lessons my students teach me

Last Tuesday I asked my students, would you rather play a sport or watch one. As always their answers gave me more than I expected.

S: I’d rather play. You learn more when you do something.
What we know a teachers and learners. We need time to do the work. Just watching will not make us proficient.

E: It depends. If it is something I know how to play then playing. And it depends if it they are playing at my skill level. I don’t like it when I’m pushed to do something I am not able to.
Ah, the zone of proximal development. If E was asked to play with handball with 4th graders, she’s in. But if you put her in a basketball game with people who are way above her skill level, no way.

A: I want to play! It’s more fun to do.
Yes, fun matters. It keeps us engaged.

H: Watching it is important. That is how you learn when you are new at something. I’d rather study it for a while. To understand the rules before I try and get really confused.
Mentors matter. We study them before try it ourselves.

C: I think a mix is a good idea. Watch then try. Then watch again.
Go back to the mentor texts to revise.

X: I’d rather watch. It’s stressful. If I make a mistake it’s all on me.I might do the wrong thing.
Low stakes opportunities are crucial. When we learn we are vulnerable.

I was not prepared for this :

D: Neither. Right now it isn’t safe to go to games or play them.

Whoa. Of course. Like us, our children have been at home. Restricted from so much because it isn’t safe. They know what is going on. And now we are asking them to go back to school.

It’s hard for adults to flip the switch. Yesterday was dangerous. Shelter in place. Today, it’s all good. Open things up. Why wouldn’t a child feel a bit nervous about the prospect of reentering the world.

As much as I wanted to reassure D, I understood his concern and me telling him it’s ok, don’t worry, experts say… feels wrong. Re entering the world isn’t just about moving out of the purple tier. It is an emotional family decision. My heart aches for all of my students and their families as they make the decision to return to school or continue in remote learning.

Last Tuesday, I learned about my students. By asking a question I learned about how they best learn, how they internalize expectations, how they feel about reentering the world, and how wise they are.

Day 12, Slice of Life Challenge. Read more slices here.

Asking students accessible questions is centering.

This week I asked my kiddos these questions:
Monday: What’s your favorite type of birthday cake?
Tuesday: Would your rather play or watch sports?
Wednesday: If you could turn one food that is healthy into an unhealthy food, so your family wouldn’t make you eat it, what would it be?
Thursday: If you could mute anyone in your household who would it be?

Today: If you could change one thing about this class – that is changeable – what would you change?

11 thoughts on “lessons my students teach me

  1. So perceptive, how you reflect on their responses and extrapolate teaching principles. It is so hard to take the time to ask meaty questions and really listen to everyone’s answers but you remind us how valuable. And your other questions might show up as additional posts!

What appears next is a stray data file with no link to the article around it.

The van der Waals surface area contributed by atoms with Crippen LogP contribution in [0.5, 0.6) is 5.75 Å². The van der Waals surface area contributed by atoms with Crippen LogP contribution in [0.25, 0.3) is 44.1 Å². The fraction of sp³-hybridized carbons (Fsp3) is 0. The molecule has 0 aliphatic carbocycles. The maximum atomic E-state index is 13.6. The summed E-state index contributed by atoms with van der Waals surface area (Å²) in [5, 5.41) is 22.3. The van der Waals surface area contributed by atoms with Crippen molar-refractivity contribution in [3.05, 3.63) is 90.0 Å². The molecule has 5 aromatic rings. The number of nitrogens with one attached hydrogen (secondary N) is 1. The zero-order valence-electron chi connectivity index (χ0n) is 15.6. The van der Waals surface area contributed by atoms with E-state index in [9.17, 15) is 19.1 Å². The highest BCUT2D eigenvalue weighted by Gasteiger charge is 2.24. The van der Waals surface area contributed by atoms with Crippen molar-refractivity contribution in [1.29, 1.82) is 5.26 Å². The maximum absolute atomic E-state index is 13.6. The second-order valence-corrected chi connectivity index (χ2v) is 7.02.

• I love the question you asked and the varied responses. It was great how you related each one to learning, teaching, and growing in a classroom community I think your reflections are exceptional here. Perhaps consider keeping a journal of your questions, student responses, and your connections with teaching and learning. Gather permission to publish from the parents of your students. You may have a book here!

      • I keep the questions in my plan book. Every year I make new ones for the group I’m with. I’ve been thinking about how this would be a nice tool for teachers. You’re absolutely right about permissions. Thank you for the feedback.

  2. It’s always eye-opening when someone answers in a way that you did not anticipate. It broadens our perspective.

  3. You really listen to your students. This is how we build relationships and get to really know them. Your insights great. I love the question about changing something changeable. I might try it!

  4. Julieanne, this could be a book. Each one of those reflections could expand. I love how you crafted this. And once again, I’m sharing your questions with some teachers who have appreciated them.

  5. I asked the same question last week inspired by upcoming March Madness – sit and watch b-ball or go outside and dribble. I love how you added student replies, your thinking in BOLD and kindly included all your questions at the end. Love hearing your students’ replies. Love this slice!

  6. Asking and listening…hearing what they say and internalizing it to alter attitudes or perceptions, that’s learning—for us. I love your daily questions, too. Low stakes and, I am sure, revealing and FUN! I’ve heard, and read, in the course of this year so many comments about feeling safe that I cannot do anything else but be there for them and carry on. Isn’t that what they need beyond all else?Thanks for Friday thinking.

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